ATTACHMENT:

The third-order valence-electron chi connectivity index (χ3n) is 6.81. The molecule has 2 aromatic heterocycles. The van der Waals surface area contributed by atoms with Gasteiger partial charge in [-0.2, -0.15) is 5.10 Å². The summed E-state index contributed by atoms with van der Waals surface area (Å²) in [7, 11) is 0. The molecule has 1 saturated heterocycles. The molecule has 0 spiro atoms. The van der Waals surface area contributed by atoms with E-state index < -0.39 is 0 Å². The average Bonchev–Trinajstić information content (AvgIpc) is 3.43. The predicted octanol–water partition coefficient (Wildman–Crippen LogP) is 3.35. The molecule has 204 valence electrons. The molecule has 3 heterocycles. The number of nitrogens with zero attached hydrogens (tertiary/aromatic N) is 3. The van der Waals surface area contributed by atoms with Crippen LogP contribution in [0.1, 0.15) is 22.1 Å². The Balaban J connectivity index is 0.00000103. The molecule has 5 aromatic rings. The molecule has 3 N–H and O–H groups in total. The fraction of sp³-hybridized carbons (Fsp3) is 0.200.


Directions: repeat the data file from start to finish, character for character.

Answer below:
The third-order valence-electron chi connectivity index (χ3n) is 6.81. The molecule has 2 aromatic heterocycles. The van der Waals surface area contributed by atoms with Gasteiger partial charge in [-0.2, -0.15) is 5.10 Å². The summed E-state index contributed by atoms with van der Waals surface area (Å²) in [7, 11) is 0. The molecule has 1 saturated heterocycles. The molecule has 0 spiro atoms. The van der Waals surface area contributed by atoms with E-state index < -0.39 is 0 Å². The average Bonchev–Trinajstić information content (AvgIpc) is 3.43. The predicted octanol–water partition coefficient (Wildman–Crippen LogP) is 3.35. The molecule has 204 valence electrons. The molecule has 3 heterocycles. The number of nitrogens with zero attached hydrogens (tertiary/aromatic N) is 3. The van der Waals surface area contributed by atoms with Crippen LogP contribution in [0.1, 0.15) is 22.1 Å². The Balaban J connectivity index is 0.00000103. The molecule has 5 aromatic rings. The molecule has 3 N–H and O–H groups in total. The fraction of sp³-hybridized carbons (Fsp3) is 0.200.